English Dances Set 1, Op.27 and Set 2, Op.33 Bournemouth Symphony Orchestra conducted by Sir Charles Groves
Serenade for small orchestra
Sinfonietta No.3 Bournemouth Sinfonietta conducted by Ronald Thomas
Sinfonietta No.2 Philharmonia Orchestra conducted by Neville Dilkes
Four Cornish Dances City of Birmingham Symphony Orchestra conducted by the composer
CD No: EMI CDZ 5 74780 2 Duration: Reviewed: November 2001
Arnold - English and Cornish Dances
Reviewed by Colin Anderson
This is a thoroughly enjoyable, well recorded and mastered compilation of Malcolm Arnold in lighter mode. The English Dances are marvellous pieces, memorably tuneful and colourfully orchestrated; more than that they are personal, not lifted from a book of collected folksongs, but invented in the spirit of the title and the character of the composer to wholly winning effect. Sir Adrian Boults classic recording (recently reissued by Decca, 468 803-2, and reviewed for The Classical Source by David Wordsworth) remains a touchstone interpretation. Sir Charles runs Sir Adrian a very close second. Groves was a great champion of Arnold; this 1976 recording is testimony to Grovess affection for the music tender and exuberant as required, detail touched in with a smile.
Remaining on the South Coast, the BSOs sister-ensemble does a fine job with the delightful Serenade. English in its pastoral expression, and in its nostalgia, dare one invoke, especially for those who treat Arnold with disdain, the name of Stravinsky? The first movement with its plangent wind solos and rhythmic guile certainly suggests the same fluency. Sinfonietta No.3 is similarly sympathetic to the small-orchestra medium, the first movements astringent harmonies might surprise a characteristic knife-edge balance between yearning and fear omnipresent: the man is in his music. The earlier Sinfoniettas are again a feast of inventiveness and memorable ideas, sensitively and spiritedly realised by members of the Philharmonia under Neville Dilkes who clearly relishes every bar, not least the dashing finales. Sir Malcolm himself directs the Cornish Dances, another set of pure-pleasure pieces, especially the first, an uplifting mix of syncopation and rhythmic interplay.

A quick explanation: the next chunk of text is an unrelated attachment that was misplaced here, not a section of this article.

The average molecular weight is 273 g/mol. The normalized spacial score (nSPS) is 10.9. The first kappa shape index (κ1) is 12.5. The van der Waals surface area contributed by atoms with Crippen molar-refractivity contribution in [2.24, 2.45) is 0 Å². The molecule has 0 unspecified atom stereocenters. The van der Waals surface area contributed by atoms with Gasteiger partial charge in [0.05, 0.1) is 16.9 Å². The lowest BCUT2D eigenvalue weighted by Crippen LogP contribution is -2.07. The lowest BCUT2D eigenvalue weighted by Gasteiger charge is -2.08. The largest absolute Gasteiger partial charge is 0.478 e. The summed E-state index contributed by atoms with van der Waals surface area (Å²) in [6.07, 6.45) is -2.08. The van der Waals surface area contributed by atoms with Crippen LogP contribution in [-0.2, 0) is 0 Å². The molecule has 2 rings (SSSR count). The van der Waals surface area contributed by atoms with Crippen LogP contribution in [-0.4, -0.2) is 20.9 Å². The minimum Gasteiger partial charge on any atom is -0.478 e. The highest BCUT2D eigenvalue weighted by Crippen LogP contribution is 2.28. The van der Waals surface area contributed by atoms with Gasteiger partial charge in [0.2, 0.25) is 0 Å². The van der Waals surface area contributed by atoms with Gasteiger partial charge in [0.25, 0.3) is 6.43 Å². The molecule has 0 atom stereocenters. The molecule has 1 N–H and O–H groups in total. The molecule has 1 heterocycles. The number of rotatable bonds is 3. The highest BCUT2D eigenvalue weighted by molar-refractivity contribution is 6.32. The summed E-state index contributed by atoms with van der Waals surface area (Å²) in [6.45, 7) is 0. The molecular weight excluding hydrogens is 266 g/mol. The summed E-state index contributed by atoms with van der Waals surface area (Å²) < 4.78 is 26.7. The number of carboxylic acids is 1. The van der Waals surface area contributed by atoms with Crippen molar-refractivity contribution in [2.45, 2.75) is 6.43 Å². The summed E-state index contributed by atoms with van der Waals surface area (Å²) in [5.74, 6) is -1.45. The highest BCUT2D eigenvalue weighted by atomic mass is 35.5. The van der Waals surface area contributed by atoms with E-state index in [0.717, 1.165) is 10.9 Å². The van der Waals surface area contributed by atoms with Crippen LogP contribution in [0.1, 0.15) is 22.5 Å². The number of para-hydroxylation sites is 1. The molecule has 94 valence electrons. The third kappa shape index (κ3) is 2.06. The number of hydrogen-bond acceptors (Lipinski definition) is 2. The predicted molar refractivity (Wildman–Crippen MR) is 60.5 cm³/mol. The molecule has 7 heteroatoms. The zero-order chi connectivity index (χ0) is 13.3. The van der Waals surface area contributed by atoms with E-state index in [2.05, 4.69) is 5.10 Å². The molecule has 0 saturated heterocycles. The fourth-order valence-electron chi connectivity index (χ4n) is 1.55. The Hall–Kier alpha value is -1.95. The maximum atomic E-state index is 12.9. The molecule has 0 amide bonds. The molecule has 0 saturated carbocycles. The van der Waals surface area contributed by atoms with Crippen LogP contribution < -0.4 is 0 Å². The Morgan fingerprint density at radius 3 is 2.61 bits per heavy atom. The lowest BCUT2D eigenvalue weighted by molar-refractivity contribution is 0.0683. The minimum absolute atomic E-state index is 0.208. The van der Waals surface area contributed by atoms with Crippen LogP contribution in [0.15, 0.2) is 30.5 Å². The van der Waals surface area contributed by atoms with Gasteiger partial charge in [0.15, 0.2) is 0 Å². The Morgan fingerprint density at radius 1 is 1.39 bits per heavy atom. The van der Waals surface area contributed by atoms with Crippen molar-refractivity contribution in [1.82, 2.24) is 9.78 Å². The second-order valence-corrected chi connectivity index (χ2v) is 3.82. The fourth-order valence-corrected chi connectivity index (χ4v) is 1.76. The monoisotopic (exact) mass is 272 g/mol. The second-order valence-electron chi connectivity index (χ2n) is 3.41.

As one of the twentieth centurys great tunesmiths, and so much more, one wonders just why Arnold seems out on a limb. Perhaps hes too versatile? Writing as someone who loathes the musical soft option, the contrived listener-friendly wonder with a shelf-life of five minutes, and who holds, say, Berio, Birtwistle, Boulez and Carter in such high esteem, I dont know why Arnold seems to a problem for some listeners.
Arnolds music always gives delight in its sheer craft and ideas a Haydnesque creativity; his scoring is fantastic, and theres a real communicative heart at work. If this CD presents a lighter Arnold, there are also shadows that remind of his troubled life. It is, I think, Arnolds sharing of joy and sorrow that makes him so listenable and those indelible tunes. For all the many purely musical pleasures, theres also the significant factor of being in the company of a much-lived and -experienced man, one with a great musical sense of humour, with whom we feel empathy.